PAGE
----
EPL Notes: Man United, Liverpool struggle to rise to the occasion and more

The happiest managers after Manchester United and Liverpool slugged to a 1-1 draw on Sunday were not on the benches at Old Trafford.

In the breathless six-way race at the top of the Premier League, three of the pace-makers had kept surging on Saturday. Tottenham crushed its jinx team, West Brom, 4-0. Arsenal, helped by two own goals, dispatched hapless Swansea, also 4-0. Chelsea, the leader, cruised past the champion, Leicester, 3-0. The draw on Sunday, combined with Manchester City’s loss at Everton, meant the three London clubs all gained ground.

Manchester United and Liverpool produced a scrappy match in which both struggled to cope with the size of the occasion. Liverpool also struggled with the size of its opponents, although its best moment was a result of Paul Pogba’s inability to cope with the bigger Dejan Lovren.

“Not a high-quality game,” José Mourinho the United manager told Sky Sports. “I think both teams can do, and did during the season, much better than we did today in terms of the quality of our game.”

For an hour, Manchester United bullied Liverpool. Yet United could not take its chances, and Liverpool led. Henrikh Mkhitaryan, twice, and Paul Pogba, once, broke clear. Pogba shanked his attempt. Mkhitaryan shot to close to Simon Mignolet the first time then opted to pass to Anthony Martial the second time but hit the ball too hard. Mignolet also made a strong-wristed save from a ferocious Zlatan Ibrahimovic free kick.

After an hour, Liverpool had managed only one shot on target. That was a 27th minute penalty. The penalty was the culmination of the problems Pogba was having dealing with his man, Lovren, at corners. After being beaten twice, Pogba leapt for the third corner with his back to the ball and his arms in the air, the ball hit his hands. James Milner smashed the spot kick past David De Gea.

For an hour, Liverpool could not keep the ball in midfield or escape its own half. Then,

Jürgen Klopp brought on Philippe Coutinho. He calmed the ball and his team-mates, almost immediately setting up a dangerous chance for Firmino who forced the first save of the game from De Gea.

While Klopp’s change worked well, Mourinho last switch worked even better. The United manager sent on Marouane Fellaini with 16 minutes left. United were going to boot high balls into the goalmouth. Eight minutes later, the tactic paid off. Fellaini nodded against the post. Antonio Valencia lobbed the ball straight back and Ibrahimovic headed it over Mignolet. Liverpool, lacking Joel Matip and Nathaniel Clyne, had defended doggedly but finally cracked.

“If we would play like the second half in the first it would be a different game,” Ibrahimovic told Sky Sports after the game. “We were more direct so we didn’t build from behind. We put it up. They did very high pressure and we did too many mistakes in our build up.”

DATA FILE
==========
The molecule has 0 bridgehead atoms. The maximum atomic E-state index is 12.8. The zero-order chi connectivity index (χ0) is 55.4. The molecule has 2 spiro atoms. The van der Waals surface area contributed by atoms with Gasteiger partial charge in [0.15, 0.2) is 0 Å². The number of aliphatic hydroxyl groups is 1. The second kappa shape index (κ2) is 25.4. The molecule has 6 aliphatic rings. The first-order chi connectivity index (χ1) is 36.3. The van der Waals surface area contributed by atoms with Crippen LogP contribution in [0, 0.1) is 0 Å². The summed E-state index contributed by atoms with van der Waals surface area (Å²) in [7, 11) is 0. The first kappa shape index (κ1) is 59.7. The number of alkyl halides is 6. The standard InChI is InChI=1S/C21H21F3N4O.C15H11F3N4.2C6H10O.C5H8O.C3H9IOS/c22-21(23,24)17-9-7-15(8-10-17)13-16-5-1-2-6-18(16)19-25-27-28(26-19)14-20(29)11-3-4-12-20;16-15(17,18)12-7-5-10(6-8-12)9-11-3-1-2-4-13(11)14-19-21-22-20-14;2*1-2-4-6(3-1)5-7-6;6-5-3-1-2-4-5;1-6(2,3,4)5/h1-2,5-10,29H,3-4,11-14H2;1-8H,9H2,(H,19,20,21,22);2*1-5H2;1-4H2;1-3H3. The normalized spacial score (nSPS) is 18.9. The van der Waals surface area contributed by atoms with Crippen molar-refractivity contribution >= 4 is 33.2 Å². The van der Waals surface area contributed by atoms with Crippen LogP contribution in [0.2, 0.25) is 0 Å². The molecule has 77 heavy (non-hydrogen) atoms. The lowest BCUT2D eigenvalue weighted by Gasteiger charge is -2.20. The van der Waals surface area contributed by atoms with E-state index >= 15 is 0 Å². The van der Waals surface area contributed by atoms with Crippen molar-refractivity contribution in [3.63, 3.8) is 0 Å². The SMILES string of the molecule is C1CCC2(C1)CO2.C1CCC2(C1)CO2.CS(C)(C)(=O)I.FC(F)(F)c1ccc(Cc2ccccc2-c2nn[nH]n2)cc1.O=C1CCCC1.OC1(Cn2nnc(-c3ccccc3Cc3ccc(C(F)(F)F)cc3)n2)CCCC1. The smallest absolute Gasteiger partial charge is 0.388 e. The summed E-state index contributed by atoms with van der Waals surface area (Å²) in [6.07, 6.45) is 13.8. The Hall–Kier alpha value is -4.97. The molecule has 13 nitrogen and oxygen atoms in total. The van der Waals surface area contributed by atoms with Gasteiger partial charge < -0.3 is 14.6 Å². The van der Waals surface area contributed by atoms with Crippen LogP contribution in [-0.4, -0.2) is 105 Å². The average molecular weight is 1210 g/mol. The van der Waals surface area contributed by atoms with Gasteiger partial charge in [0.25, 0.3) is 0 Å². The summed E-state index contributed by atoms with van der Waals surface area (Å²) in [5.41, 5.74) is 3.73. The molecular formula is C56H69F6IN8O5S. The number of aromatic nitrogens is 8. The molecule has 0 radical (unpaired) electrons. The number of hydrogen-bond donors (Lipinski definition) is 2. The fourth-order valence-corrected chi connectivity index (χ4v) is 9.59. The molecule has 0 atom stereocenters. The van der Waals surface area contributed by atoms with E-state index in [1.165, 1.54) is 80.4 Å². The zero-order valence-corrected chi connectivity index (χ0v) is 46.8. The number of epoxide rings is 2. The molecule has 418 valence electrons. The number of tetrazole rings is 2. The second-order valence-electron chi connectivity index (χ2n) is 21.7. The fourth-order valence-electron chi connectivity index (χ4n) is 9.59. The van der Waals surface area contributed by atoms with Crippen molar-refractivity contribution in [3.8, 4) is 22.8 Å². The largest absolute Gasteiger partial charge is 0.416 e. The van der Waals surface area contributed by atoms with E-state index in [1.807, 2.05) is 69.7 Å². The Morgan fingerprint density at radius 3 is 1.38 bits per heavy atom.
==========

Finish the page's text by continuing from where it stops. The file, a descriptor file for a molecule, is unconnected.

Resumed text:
Klopp seemed outraged that United had salvaged a point with such crude tactics.

“We were the better side, played better football had the better plan,” the Liverpool manager told Sky.

“In the last 20 minutes United only long balls,” Klopp complained with a shrug.

Both managers said they would have preferred to win but that a draw was better than a loss.

The draw dropped Liverpool to third, behind Tottenham on goal difference. More importantly it fell seven points behind Chelsea. United stayed fifth, 12 points behind the leader. On Sunday, locked in their usual brawl, neither looked likely champions.

GOODISON JOY For Everton fans there was plenty to savor as their team beat Manchester City, 4-0, on Sunday.

There was the result itself, the biggest defeat ever suffered by a Pep Guardiola team. There was the joy of taunting two men who had been lured away from Merseyside by the Emirati millions and the promise of trophies: a former Liverpool player, Raheem Sterling, and a former Everton player, John Stones. Stones had a nightmare afternoon summed up in the closing seconds when he whacked a clearance against Seamus Coleman. The ball rebounded to Ademola Lookman, a 19-year-old who had just come on for his Premier league debut. He coolly scored his first Everton with the last kick of the game. Stones was not alone in having a miserable afternoon. Lookman’s shot went through Claudio Bravo’s legs. It meant the goalie had conceded four goals from four shots on target.

Lookman is a Londoner bought from Charlton. The Premier League man of the match was a Liverpudlian who is a year younger. Tom Davies is one of Everton’s own. His display signaled that he is the latest product of the club’s youth system who could fulfill the hopes that Wayne Rooney took with him when he went…